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Thread: Deep Vision Overstimulating?

  1. #1

    Default Deep Vision Overstimulating?

    I've been using the DV glasses for about 10 days. I am starting to notice that my mood has become more irritable, i.e. I feel bitchy and less patient. I am primarily doing beta/gamma sessions from the kasina files and NP3 files. I am using primarily beta/gamma sessions for my seasonal affective disorder because I read that we need more stimulation in the winter. When I used the regular kasina glasses, I didn't feel this way and am wondering if others have experienced this. Not sure if this means I should stop using the DV? I did the Wake session this morning and found myself relaxing after a while but then maybe half an hour after coming out of it, I feel irritated. What's going on?

  2. Default Re: Deep Vision Overstimulating?

    I wouldn't suggest overstimulation, but malstimulation... where did you find Beta/Gamma recommended for SAD? The protocols I'm aware of target Alpha - check out Dave Siever's report on "Audio-Visual Entrainment and Diffuse Axonal Injuries" as an example:

    Seasonal Affective Disorder (SAD) involves reduced levels of melatonin, a neurotransmitter that regulates circadian rhythms and hibernation in animals. Melatonin slows brainwaves and reduces CBF as it prepares us for sleep (Murphy, 1993). Endorphins are essential for blocking pain and are the basis of analgesic medication. Low levels of serotonin are part of most every psychiatric disorder. Moderate levels of norepinephrine (brain’s adrenaline) are involved in mental vigilance. Norepinephrine is increased by caffeine, which is why we enjoy a cup of coffee so much in the morning. A direct correlation between psychiatric disorders including anxiety, depression, obsessive-compulsive disorder, schizophrenia, memory and cognitive disorders has been linked to brain neurotransmitter action (Emmons, 2010; Arco & Mora, 2009). There is evidence that cerebral-spinal fluid levels of melatonin fall while serotonin, endorphin, and norepinephrine levels rise considerably following 10 Hz, white-light AVE (Shealy, et al. 1989). Increases in endorphins reflect increased relaxation while increased norepinephrine along with a reduction in winter daytime levels of melatonin typically increase alertness (Figure 10).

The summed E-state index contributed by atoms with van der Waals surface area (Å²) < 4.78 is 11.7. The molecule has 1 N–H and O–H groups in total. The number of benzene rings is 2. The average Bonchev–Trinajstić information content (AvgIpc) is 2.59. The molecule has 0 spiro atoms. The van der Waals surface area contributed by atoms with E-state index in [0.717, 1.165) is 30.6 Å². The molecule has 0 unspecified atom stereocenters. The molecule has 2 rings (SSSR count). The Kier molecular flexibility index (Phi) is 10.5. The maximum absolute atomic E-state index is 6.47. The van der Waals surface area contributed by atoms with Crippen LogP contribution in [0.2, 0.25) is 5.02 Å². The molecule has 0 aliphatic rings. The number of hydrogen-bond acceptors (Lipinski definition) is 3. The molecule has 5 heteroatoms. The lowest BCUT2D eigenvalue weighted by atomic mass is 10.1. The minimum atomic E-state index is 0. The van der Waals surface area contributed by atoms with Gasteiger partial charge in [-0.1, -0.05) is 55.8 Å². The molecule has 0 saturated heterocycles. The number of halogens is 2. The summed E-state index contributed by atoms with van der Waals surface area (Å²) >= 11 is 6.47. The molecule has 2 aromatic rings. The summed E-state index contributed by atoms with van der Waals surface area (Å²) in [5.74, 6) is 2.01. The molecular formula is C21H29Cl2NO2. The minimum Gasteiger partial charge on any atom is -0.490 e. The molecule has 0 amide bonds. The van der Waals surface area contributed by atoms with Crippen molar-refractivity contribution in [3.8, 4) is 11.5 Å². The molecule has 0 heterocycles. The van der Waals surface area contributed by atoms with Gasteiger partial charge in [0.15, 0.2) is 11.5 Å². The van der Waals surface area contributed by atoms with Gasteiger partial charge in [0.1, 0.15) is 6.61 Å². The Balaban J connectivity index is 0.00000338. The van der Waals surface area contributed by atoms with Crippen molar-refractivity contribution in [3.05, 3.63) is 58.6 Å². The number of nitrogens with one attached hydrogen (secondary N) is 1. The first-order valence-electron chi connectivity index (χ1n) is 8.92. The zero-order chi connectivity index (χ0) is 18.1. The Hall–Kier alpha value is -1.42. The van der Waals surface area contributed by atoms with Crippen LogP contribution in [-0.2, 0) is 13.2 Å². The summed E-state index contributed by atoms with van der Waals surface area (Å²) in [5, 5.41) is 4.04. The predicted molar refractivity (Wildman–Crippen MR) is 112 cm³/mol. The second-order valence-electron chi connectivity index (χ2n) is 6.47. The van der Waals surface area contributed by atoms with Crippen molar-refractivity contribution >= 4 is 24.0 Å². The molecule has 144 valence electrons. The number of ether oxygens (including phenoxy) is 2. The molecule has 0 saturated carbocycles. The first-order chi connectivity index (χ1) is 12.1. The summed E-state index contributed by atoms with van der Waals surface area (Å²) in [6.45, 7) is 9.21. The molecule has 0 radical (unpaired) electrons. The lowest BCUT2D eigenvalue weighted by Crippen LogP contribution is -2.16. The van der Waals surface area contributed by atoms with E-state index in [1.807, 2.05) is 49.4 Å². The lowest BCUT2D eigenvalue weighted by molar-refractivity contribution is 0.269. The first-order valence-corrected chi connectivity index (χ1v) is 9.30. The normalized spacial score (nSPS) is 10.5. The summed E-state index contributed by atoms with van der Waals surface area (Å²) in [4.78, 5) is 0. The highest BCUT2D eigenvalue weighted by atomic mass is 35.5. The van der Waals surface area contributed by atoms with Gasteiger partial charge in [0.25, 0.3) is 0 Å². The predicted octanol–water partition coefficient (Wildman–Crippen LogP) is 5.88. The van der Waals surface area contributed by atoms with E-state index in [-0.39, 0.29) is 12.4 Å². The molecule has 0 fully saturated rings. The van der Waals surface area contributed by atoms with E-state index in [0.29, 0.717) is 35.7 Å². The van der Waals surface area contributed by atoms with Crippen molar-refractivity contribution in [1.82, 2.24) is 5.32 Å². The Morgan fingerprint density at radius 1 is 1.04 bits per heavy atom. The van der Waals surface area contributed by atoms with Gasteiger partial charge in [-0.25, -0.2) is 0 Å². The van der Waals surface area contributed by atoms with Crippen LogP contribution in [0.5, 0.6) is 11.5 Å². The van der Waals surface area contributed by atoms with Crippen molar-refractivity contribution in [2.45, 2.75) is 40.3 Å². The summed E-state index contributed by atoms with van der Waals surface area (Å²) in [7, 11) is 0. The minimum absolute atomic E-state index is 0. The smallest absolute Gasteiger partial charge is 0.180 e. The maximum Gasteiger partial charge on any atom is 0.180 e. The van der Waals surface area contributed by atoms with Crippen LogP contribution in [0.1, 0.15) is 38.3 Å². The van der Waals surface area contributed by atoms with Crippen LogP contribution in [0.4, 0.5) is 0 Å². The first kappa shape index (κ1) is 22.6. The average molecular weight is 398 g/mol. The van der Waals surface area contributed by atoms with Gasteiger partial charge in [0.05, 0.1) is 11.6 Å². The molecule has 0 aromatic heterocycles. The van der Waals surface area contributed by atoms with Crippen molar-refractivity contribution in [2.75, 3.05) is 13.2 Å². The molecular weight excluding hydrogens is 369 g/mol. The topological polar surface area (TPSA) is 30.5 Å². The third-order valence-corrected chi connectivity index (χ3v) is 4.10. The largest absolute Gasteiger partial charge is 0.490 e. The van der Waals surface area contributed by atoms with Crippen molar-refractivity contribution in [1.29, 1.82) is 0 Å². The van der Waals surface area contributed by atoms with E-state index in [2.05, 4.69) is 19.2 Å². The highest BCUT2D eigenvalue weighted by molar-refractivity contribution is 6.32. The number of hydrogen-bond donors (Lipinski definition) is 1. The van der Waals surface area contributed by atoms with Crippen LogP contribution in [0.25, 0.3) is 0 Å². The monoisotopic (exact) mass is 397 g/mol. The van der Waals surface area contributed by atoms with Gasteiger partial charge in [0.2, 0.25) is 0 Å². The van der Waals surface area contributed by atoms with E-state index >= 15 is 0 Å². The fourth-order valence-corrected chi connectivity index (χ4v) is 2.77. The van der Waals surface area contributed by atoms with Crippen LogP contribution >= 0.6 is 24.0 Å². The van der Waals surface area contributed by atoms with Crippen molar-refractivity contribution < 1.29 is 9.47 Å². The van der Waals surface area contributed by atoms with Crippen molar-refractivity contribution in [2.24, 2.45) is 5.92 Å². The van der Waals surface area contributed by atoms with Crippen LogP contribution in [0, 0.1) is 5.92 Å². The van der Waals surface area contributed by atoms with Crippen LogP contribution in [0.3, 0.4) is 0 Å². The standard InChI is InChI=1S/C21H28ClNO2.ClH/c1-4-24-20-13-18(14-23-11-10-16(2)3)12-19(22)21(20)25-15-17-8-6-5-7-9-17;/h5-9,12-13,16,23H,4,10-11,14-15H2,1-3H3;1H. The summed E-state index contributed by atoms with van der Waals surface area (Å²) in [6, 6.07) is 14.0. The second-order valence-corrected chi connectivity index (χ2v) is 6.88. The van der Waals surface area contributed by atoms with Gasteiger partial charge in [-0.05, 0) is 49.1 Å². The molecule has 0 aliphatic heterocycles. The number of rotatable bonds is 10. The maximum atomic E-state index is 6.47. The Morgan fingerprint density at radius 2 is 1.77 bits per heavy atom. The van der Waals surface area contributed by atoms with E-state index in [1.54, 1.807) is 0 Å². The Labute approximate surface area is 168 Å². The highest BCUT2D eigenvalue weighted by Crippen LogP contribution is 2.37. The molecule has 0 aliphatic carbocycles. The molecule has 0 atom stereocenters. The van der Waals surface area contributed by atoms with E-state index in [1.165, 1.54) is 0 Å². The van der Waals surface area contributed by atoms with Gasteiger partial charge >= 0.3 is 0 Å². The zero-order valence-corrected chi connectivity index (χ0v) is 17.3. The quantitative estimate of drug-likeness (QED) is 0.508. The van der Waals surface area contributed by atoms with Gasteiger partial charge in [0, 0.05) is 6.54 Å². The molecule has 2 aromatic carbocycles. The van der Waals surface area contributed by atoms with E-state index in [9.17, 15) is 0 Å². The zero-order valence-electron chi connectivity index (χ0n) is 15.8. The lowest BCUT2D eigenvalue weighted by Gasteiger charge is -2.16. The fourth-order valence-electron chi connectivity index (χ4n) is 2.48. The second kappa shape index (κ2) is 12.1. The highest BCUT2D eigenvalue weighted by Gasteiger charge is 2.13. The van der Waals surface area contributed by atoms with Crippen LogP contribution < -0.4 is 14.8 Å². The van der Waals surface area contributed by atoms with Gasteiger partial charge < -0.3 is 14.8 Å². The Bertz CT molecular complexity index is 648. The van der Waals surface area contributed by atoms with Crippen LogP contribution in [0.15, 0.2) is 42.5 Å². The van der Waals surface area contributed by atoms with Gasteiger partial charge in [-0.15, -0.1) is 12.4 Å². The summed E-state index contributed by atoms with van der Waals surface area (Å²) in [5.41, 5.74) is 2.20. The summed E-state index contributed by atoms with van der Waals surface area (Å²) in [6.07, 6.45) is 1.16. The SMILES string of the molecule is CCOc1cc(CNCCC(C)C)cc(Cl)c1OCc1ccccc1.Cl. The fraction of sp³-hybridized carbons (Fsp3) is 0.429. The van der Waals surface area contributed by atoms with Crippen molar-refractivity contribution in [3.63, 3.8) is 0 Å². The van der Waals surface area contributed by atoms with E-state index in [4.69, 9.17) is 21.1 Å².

3. #3

    Default Re: Deep Vision Overstimulating?

    in another of his SAD papers called "A Controlled Comparison of Audio-Visual Entrainment for Treating Seasonal Affective Disorder" published in 2009, he talks of using frequencies of 20hz so that was why. The paper you posted has a copyright date of 2016 (doesn't mean research was done in 2016), but that paper may be more accurate than the 2009 paper. I'll take a look at that one.

    I have been using alpha sessions mid day. I was too wondering today if I'm doing too much beta. The routine I have been doing is beta or gamma in the morning and alpha mid day. I found it didn't work to do alpha in the morning. Made me more sleepy. But now I am just doing one session a day, the morning beta/gamma session. I'll try to see if using alpha in the afternoon more often will be helpful. Maybe I can do gamma/beta sessions in the morning every other day.

  4. Default Re: Deep Vision Overstimulating?

    You are correct and I am all wrong :-) In the 2016 paper, it seems he mentions SAD just as an example regarding relevance of neutrotransmitters with regaresd to psychiatric disorders, and the 10 Hz reference later doesn't refer to SAD at all. Sorry for the confusion... on the bright side: I learned something new today ;-)

    So yes, 20 Hz sounds like the way to go, which is corroborated by the fact that the SAD session in the DAVID device produces frequencies in the 19-21 Hz range (I think they like to include a bit of randomized variation to prevent habituation effects).

    How much of that do you do per day? Could it be that you overdo it? I would think 30' should suffice per day, even though I couldn't find any information on length of daily treatment. The SAD session description also mentions "may cause anxiety" - so if you are feeling antsy, you may indeed feel the side effects of too much Beta.

    Another thought: You mention in your SAD post that you were pretty happy with your first device - at that time you had not included Gamma sessions. Now, with the Gamma sessions, you notice irritability. I think it might be a good idea to just use the good old Beta for a couple of days to see whether that takes care of the problem. While Gamma has exciting potential, I am not aware of much actual research on it... also, everyone has his/her individual reaction anyhow. So best to work with what works well :-) If Beta helped you to reduce your meds, this might be the best option right now.

  5. Default Re: Deep Vision Overstimulating?

    There seems to be some differing opinions on the web about what the actual boundaries of Gamma waves are, but for the purpose of this post I will go with 40 - 100 Hz which I have seen most frequent. Whether this post will help with your SAD I don't know, but is aimed more at what may be (possibly) a misconception about inducing Gamma waves via BWE. I have never been convinced that entraining above 40 Hz is the correct way to go to induce Gamma waves and it may actually be more of a case of slowing your brainwaves down. I have read a few articles that have stated that when you start entraining faster than Beta, your brain will go into a higher gear to handle the faster speed (a bit like when a car goes into higher gears to handle faster speeds) but I have never been convinced by this argument.